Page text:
Re: Moving From ProTools to Linux? Good or bad?
- From: Mike Rivers <mrivers@xxxxxxxxxxx>
- Date: Fri, 02 Jan 2009 00:12:02 GMT
i'm the lead author of ardour, the lead author of JACK and the author
of the original RME drivers for ALSA, and so am simultaneously one of
the main sources of your frustration and also hoping to be part of
Thanks for stopping in, Paul. At the moment, I'm in the process of
trying to get Ubuntu Studio up and running. I've gone as far as getting
it to boot, and the first thing I see (just like Windows) is that there
are 189 updates to download. That's cooking now, though I suppose I
could have bypassed that step. It's all part of the fun.
first, plugging something into your audio interface is no longer "the
only way to record and hear something". many people now use software
instruments; on Windows and OS X,
Oh, I'm fully aware of that. But I'm old fashioned and I want to walk
(at least what I consider walking) before I start running around looking
for virtual instruments. I want to connect a microphone, say "Mary had a
little lamb" and hear it come back to me over the speakers. But I
realize that someone who doesn't own a microphone would rather plug in a
MIDI keyboard, set up a piano, and play Chopsticks, perhaps never
hearing it until he burns the file to a CD. Kind of like Beethoven, who
didn't get to hear what his symphonies sounded like until he was ready
for the orchestra to perform them.
JACK allows you to connect together a
totally arbitrary set of applications (instruments, recorders, media
players, FX processors etc) in ways not necessarily reproducable in a
monolithic host + plugins setting. the converse is also true, of
It's not yet clear to me yet whether I need to do that. Or if it's part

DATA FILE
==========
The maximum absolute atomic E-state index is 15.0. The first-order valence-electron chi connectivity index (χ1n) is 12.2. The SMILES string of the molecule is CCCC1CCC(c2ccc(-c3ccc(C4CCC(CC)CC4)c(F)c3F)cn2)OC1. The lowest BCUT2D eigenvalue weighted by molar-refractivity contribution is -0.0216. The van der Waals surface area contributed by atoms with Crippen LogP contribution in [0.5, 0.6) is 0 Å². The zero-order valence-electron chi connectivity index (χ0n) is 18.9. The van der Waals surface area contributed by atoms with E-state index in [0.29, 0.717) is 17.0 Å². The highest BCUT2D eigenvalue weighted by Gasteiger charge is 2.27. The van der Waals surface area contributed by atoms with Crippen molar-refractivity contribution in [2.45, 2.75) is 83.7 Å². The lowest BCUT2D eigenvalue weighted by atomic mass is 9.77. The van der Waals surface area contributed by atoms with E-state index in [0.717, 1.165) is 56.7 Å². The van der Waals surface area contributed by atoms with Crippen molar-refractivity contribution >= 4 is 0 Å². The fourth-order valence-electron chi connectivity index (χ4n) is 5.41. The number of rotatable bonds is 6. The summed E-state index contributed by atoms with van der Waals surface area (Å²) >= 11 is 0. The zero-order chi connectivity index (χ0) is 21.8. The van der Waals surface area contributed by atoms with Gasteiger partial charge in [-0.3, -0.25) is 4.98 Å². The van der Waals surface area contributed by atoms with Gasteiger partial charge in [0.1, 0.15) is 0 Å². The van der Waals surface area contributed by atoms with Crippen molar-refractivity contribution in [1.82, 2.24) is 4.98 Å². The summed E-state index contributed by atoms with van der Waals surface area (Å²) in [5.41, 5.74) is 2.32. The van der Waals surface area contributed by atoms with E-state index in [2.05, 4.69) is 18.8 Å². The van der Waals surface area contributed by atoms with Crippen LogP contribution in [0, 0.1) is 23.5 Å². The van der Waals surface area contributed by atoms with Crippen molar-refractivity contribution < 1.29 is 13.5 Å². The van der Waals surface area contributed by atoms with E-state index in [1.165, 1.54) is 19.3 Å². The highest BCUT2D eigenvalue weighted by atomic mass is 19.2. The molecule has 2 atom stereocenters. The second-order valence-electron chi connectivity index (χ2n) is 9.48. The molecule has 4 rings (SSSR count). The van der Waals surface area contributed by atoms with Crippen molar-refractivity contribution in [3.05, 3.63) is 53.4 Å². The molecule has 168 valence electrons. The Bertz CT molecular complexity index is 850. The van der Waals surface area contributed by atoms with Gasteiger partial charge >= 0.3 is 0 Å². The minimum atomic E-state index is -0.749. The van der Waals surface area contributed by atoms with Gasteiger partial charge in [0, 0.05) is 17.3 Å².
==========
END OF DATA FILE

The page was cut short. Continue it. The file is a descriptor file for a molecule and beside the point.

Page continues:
of a basic setup, no matter how simple.
second, its all very well and appropriate that you discuss the "new
user" scenario, and many of your criticisms and comments seem well-
founded to me, and the linux audio community needs to respond to them
(you're not the first person to make them). but in making this your
focus, you're missing one of the reasons why i started doing this
stuff in the first place (about 9 years ago). although i would like
new users to have a better (smoother? easier?) experience than they do
now, i also want experienced, professional users to be using a
platform where they can actually do stuff not necessarily imagined by
us application developers.
That's certainly one approach to development, but to me it's part of the
problem. The application developers (and I don't know if you resemble
this remark) aren't recording engineers so the applications may not work
the way an engineer want to use them. So the experienced (and
inexperienced) professionals (and hobbyists) don't really have a good
starting point, but may have to build the system using the provided
tools before they can use it.
you're so used to the idea that the OS
itself is not really part of your toolkit because the kinds of apps
that pro-audio users are used to on windows and os x attempt to do
everything for you. which is great ... until they don't actually do
what you need.
That's when we look for other applications. But really, there's some
pretty capable stuff out there, able to do much more than I can possibly
you've run into a series of issues that stop you from
doing what you need to do to get started, but imagine how someone
feels trying to use windows to run a wave field synthesis system, or
transport 24 channels of 24bit/96kHz (duplex) over internet2 for
innovative live musical collaboration?
They're probably using the wrong application. Or the wrong operating
system. When I first saw Ardour, I was coming from Mackie where I worked
on the documentation for the HDR24/96 (and did a fair amount of bug
finding in the process) and I was really jazzed that here was an
application that, short of the 24 channel I/O hardware, not only looked
like the Mackie recorder, but apparently worked like it as well. You
picked a great model. I still use my HDR24/96 because I like it better
than any Windows multitrack recording applications that I have.
I have a good friend who's a total Unixhead and I've been encouraging